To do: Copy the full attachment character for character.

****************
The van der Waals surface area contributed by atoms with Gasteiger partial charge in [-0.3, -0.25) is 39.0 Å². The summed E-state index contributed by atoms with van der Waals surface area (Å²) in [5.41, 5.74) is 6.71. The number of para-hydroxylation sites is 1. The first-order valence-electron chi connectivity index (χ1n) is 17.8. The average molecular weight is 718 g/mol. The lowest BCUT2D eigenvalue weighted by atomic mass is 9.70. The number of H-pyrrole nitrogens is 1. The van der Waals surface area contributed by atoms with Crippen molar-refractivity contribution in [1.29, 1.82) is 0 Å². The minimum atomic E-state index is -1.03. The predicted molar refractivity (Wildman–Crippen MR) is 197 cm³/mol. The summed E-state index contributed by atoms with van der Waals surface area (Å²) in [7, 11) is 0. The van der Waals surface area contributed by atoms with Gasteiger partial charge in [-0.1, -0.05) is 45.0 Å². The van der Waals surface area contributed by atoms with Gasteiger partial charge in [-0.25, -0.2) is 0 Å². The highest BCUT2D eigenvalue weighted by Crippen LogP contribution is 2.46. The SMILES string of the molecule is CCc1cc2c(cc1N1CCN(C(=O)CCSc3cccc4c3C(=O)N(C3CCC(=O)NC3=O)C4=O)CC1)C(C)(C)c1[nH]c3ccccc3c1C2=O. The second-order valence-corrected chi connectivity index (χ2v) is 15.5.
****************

The van der Waals surface area contributed by atoms with Gasteiger partial charge in [-0.3, -0.25) is 39.0 Å². The summed E-state index contributed by atoms with van der Waals surface area (Å²) in [5.41, 5.74) is 6.71. The number of para-hydroxylation sites is 1. The first-order valence-electron chi connectivity index (χ1n) is 17.8. The average molecular weight is 718 g/mol. The lowest BCUT2D eigenvalue weighted by atomic mass is 9.70. The number of H-pyrrole nitrogens is 1. The van der Waals surface area contributed by atoms with Crippen molar-refractivity contribution in [1.29, 1.82) is 0 Å². The minimum atomic E-state index is -1.03. The predicted molar refractivity (Wildman–Crippen MR) is 197 cm³/mol. The summed E-state index contributed by atoms with van der Waals surface area (Å²) in [7, 11) is 0. The van der Waals surface area contributed by atoms with Gasteiger partial charge in [-0.1, -0.05) is 45.0 Å². The van der Waals surface area contributed by atoms with Gasteiger partial charge in [-0.25, -0.2) is 0 Å². The highest BCUT2D eigenvalue weighted by Crippen LogP contribution is 2.46. The SMILES string of the molecule is CCc1cc2c(cc1N1CCN(C(=O)CCSc3cccc4c3C(=O)N(C3CCC(=O)NC3=O)C4=O)CC1)C(C)(C)c1[nH]c3ccccc3c1C2=O. The second-order valence-corrected chi connectivity index (χ2v) is 15.5.